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Tanzania’s Livestock Sector Potential Unveiled in New World Bank Report, Robust Investments Needed

World Bank Report on Tanzania Livestock

A new report published by the World Bank (WB) explains that Tanzania can significantly boost its livestock sector’s economic contribution with a bold and comprehensive plan that emphasizes climate-smart strategies and innovations.

The report titled “Harnessing the Opportunity for a Climate-Smart and Competitive Livestock Sector in Tanzania” is issue 21 of the WB’s Tanzania Economic Update (TEU) series.

TEU is a biannual report describing the recent evolution of Tanzania’s economy, and each edition highlights a subject of critical interest to policymakers.

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The new report shows that while the country boasts a large livestock population, climate-related risks and insufficient investments from the public and private sectors have hindered the growth of Tanzania’s livestock sector and its international competitiveness.

This is why the WB recommends backing such a robust plan with at least $546 million in public investments over the next five years. This annual investment of approximately $109 million represents a fivefold increase over previous budgets and a 50% increase from Tanzania’s 2023/24 budget.

Nathan Belete, World Country Director for Tanzania, stressed that “The demand for livestock products has risen over the years as a result of urbanization, income growth, and changing lifestyles and diets. This has led to increased consumption which presents an important opportunity and risks for the sector. There is a real opportunity to capitalize on the growing internal market while simultaneously exploring avenues for export expansion for sectoral growth and international competitiveness in a sustainable and climate-smart manner.”

Tanzania has one of the fastest-growing livestock populations in Africa and the world. It is estimated that the country currently possesses 36.6 million heads of cattle, making it the second-largest cattle population in Africa after Ethiopia.

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This represents 1.4% of the global cattle population and 11% of the African total. Tanzania also has a substantial population of sheep, goats, chickens, and pigs, ranking it among the top ten on the continent in terms of overall livestock size.

The sector provides income-generating opportunities throughout the value chain, employing 33% of the population, or 4.6 million households.

Despite this, the country’s exports remain below their potential, highlighting challenges in fully capitalizing on the sector’s economic potential to generate jobs and contribute to poverty reduction.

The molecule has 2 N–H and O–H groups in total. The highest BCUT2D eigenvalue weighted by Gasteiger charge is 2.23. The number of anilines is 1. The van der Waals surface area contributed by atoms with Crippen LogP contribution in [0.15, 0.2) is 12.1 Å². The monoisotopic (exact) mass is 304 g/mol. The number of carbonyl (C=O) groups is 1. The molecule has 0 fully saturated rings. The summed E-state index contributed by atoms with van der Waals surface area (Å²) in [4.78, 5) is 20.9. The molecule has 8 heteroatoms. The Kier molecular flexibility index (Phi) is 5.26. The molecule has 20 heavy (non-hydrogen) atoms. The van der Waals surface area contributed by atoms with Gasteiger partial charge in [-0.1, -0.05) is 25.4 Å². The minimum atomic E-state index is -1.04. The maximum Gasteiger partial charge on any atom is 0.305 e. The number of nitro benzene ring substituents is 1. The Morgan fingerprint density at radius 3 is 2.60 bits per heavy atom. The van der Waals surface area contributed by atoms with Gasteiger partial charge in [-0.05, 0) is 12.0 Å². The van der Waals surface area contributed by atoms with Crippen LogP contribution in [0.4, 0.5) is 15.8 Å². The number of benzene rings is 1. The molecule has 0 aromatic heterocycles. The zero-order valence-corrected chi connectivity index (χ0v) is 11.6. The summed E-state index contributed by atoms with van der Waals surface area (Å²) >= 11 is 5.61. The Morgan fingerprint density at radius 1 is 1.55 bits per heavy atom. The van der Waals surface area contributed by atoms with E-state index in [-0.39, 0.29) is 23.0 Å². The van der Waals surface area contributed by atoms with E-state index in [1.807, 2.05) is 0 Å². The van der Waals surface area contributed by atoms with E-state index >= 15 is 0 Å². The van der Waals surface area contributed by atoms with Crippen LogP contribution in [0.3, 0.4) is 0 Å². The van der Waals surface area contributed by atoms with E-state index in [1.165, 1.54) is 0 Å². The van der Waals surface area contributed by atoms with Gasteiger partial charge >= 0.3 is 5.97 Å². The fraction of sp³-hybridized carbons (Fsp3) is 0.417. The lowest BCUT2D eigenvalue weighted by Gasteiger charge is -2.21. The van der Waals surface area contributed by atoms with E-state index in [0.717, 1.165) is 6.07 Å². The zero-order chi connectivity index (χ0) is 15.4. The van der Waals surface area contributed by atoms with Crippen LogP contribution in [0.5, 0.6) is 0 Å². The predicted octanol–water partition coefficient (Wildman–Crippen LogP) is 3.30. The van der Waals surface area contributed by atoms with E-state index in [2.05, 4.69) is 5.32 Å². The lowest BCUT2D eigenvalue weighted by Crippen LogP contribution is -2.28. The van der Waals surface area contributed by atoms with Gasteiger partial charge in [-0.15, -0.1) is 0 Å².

According to the WB report, Tanzania’s pasture-based livestock sector faces serious challenges due to climate change, including erratic rainfall and higher temperatures. Endemic livestock diseases further constrain the sector, impacting animal health, productivity, and market access.

Structural and institutional challenges that intersect with climate risks hamper productivity and competitiveness, while the disproportionately low public funding for the sector hinders investment in essential research, extension services, and infrastructure.

Furthermore, the livestock sector, both globally and in Tanzania, is a major source of greenhouse gas emissions, particularly methane, which greatly contributes to climate change. Despite this impact, funding for methane reduction efforts is minimal, and the sector’s emissions present challenges to achieving climate change mitigation goals while ensuring food security.

Ernest Ruzindaza, World Bank Senior Agricultural Economist, and co-author of the report, explained that “Despite the various challenges, the sector has strong growth potential and plays an important role for Tanzanian livelihoods. The country’s strategic location with sea access and borders with seven countries makes it well suited to meet regional and global demand for livestock products. Its diverse indigenous livestock breeds cater to various consumer preferences domestically and internationally and support the export of livestock genetics and biotechnology products.”

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The report’s authors advocate for additional public investment, incorporating climate-smart interventions to reduce methane emissions by 13% and increase protein production by 29% over six years. The authors also recommend pursuing a series of policies and investments targeting productivity, trade and value addition, climate adaptation and mitigation, as well as sector governance with these resources.

For further details on the World Bank’s findings and recommendations for Tanzania’s livestock sector, please access the full report here.

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